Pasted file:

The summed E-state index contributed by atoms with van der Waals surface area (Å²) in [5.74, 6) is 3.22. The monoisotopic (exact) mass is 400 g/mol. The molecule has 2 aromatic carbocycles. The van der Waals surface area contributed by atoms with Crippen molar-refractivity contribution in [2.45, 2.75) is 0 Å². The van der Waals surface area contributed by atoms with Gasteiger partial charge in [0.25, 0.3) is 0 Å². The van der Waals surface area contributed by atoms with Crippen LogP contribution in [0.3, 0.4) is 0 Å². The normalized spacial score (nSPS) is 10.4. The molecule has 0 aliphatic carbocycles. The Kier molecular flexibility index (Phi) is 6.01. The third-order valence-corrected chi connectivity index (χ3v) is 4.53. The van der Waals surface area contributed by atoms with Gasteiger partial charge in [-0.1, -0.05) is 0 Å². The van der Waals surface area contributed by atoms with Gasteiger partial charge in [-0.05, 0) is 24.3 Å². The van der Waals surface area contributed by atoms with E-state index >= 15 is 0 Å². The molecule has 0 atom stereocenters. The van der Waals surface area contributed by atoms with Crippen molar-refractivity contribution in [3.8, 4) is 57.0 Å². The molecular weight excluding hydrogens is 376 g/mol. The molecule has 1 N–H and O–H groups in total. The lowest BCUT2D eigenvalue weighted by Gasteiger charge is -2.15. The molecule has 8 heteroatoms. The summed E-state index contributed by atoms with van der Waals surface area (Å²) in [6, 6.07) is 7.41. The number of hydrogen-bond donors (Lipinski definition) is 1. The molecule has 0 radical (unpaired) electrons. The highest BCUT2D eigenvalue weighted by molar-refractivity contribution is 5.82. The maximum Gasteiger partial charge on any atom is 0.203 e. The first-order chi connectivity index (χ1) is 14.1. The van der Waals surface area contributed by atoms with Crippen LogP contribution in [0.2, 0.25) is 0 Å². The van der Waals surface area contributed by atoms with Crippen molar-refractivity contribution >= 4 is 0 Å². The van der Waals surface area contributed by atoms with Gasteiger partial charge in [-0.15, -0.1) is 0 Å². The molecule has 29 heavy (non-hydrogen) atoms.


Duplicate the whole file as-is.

The summed E-state index contributed by atoms with van der Waals surface area (Å²) in [5.74, 6) is 3.22. The monoisotopic (exact) mass is 400 g/mol. The molecule has 2 aromatic carbocycles. The van der Waals surface area contributed by atoms with Crippen molar-refractivity contribution in [2.45, 2.75) is 0 Å². The van der Waals surface area contributed by atoms with Gasteiger partial charge in [0.25, 0.3) is 0 Å². The van der Waals surface area contributed by atoms with Crippen LogP contribution in [0.3, 0.4) is 0 Å². The normalized spacial score (nSPS) is 10.4. The molecule has 0 aliphatic carbocycles. The Kier molecular flexibility index (Phi) is 6.01. The third-order valence-corrected chi connectivity index (χ3v) is 4.53. The van der Waals surface area contributed by atoms with Gasteiger partial charge in [-0.1, -0.05) is 0 Å². The van der Waals surface area contributed by atoms with Gasteiger partial charge in [-0.05, 0) is 24.3 Å². The van der Waals surface area contributed by atoms with E-state index >= 15 is 0 Å². The molecule has 0 atom stereocenters. The van der Waals surface area contributed by atoms with Crippen molar-refractivity contribution in [3.8, 4) is 57.0 Å². The molecular weight excluding hydrogens is 376 g/mol. The molecule has 1 N–H and O–H groups in total. The lowest BCUT2D eigenvalue weighted by Gasteiger charge is -2.15. The molecule has 8 heteroatoms. The summed E-state index contributed by atoms with van der Waals surface area (Å²) in [6, 6.07) is 7.41. The number of hydrogen-bond donors (Lipinski definition) is 1. The molecule has 0 radical (unpaired) electrons. The highest BCUT2D eigenvalue weighted by molar-refractivity contribution is 5.82. The maximum Gasteiger partial charge on any atom is 0.203 e. The first-order chi connectivity index (χ1) is 14.1. The van der Waals surface area contributed by atoms with Crippen LogP contribution in [0.2, 0.25) is 0 Å². The van der Waals surface area contributed by atoms with Crippen molar-refractivity contribution >= 4 is 0 Å². The van der Waals surface area contributed by atoms with Gasteiger partial charge in [-0.15, -0.1) is 0 Å². The molecule has 29 heavy (non-hydrogen) atoms.